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Johnson & Johnson HIV Vaccine Fails Trial

Johnson & Johnson said Tuesday that an HIV vaccine based on the same fundamental technology as its Covid injection failed to prevent infection, delivering another setback to attempts to develop a vaccine against the virus.


The Imbokodo trial recruited 2,600 women in southern Africa who were at very high risk of contracting HIV. J&J and its collaborators, including the National Institutes of Health and the Bill & Melinda Gates Foundation, began the research in 2017 and reported last year that all participants had received either the vaccination or a placebo. The vaccine's objective was not to entirely avoid infection but to significantly decrease the likelihood of disease by half.


"If a vaccine is 50% effective, it can curb the future of the HIV pandemic," said Paul Stoffels, J&J's chief scientific officer and, before that, an HIV researcher. He noted that the actual effectiveness seen was 25.2 percent, which means that individuals who got the vaccination had their risk of infection lowered by that much when compared to those who received a placebo 24 months after the first dose. That difference was not statistically significant, indicating that the finding might be coincidental.



A second trial, Mosaico, will continue to evaluate a slightly modified vaccination regimen among males who have had sex with men and transgender individuals in the Americas and Europe.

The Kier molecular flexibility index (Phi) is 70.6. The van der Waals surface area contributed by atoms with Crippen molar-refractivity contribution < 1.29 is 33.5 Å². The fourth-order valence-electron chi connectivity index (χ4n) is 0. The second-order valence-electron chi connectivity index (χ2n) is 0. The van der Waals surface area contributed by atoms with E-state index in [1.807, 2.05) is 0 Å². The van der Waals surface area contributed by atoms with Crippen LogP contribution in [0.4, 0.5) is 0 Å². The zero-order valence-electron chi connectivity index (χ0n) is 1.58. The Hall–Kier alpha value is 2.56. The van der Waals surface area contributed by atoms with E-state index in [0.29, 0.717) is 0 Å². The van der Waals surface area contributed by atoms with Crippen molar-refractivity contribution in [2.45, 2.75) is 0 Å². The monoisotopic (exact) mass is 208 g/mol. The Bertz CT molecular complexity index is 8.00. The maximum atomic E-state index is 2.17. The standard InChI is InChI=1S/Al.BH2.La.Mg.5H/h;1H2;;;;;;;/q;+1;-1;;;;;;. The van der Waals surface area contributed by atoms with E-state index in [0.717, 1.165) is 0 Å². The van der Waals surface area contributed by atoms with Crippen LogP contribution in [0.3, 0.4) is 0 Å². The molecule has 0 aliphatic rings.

"The development of a safe and effective vaccine to prevent HIV infection has proven to be a formidable scientific challenge," Anthony Fauci, the National Institute of Allergy and Infectious Diseases director, said in a statement. "Although this is certainly not the study outcome for which we had hoped, we must apply the knowledge learned from the Imbokodo trial and continue our efforts to find a vaccine that will be protective against HIV."



For decades, scientists have been attempting to create an HIV vaccine. After a Merck vaccine failed to demonstrate effectiveness in 2007, researchers examined the data. They discovered that it increased the chance of getting the disease. Hopes were bolstered by a 2009 trial in Thailand, which shown modest but substantial effectiveness, decreasing infection rates by about 30%. However, an attempt last year to combine vaccinations from Sanofi and GlaxoSmithKline also failed to demonstrate the efficacy.


J&J has always expressed confidence in its vaccine. In 2015, Johan Van Hoof, who heads J&J's vaccine research and development, cited evidence indicating that the vaccine may decrease infection by 90% in animals, "suggesting it could be a true breakthrough in terms of a future HIV vaccine." In 2020 and 2021, during meetings with financial analysts, Stoffels mentioned the HIV study as one of the company's vaccination initiatives, calling it "very encouraging."


When the trial began five years ago, Fauci had said, "the development and delivery of a preventive HIV vaccine that is safe and at least moderately effective would help bring about a durable end to the HIV/AIDS pandemic."


Imbokodo, which translates as "rock" in isiZulu, is a proverb emphasizing women's strength and the importance of community.


The 95 percent confidence interval, which researchers use to establish a range of possible outcomes, varied between -10.5 percent and 49.3 percent. 63 of 1,109 placebo-treated participants developed HIV in the research, whereas 51 of 1,079 vaccine-treated volunteers developed HIV. This discrepancy raises significant doubts about the possibility of an impact.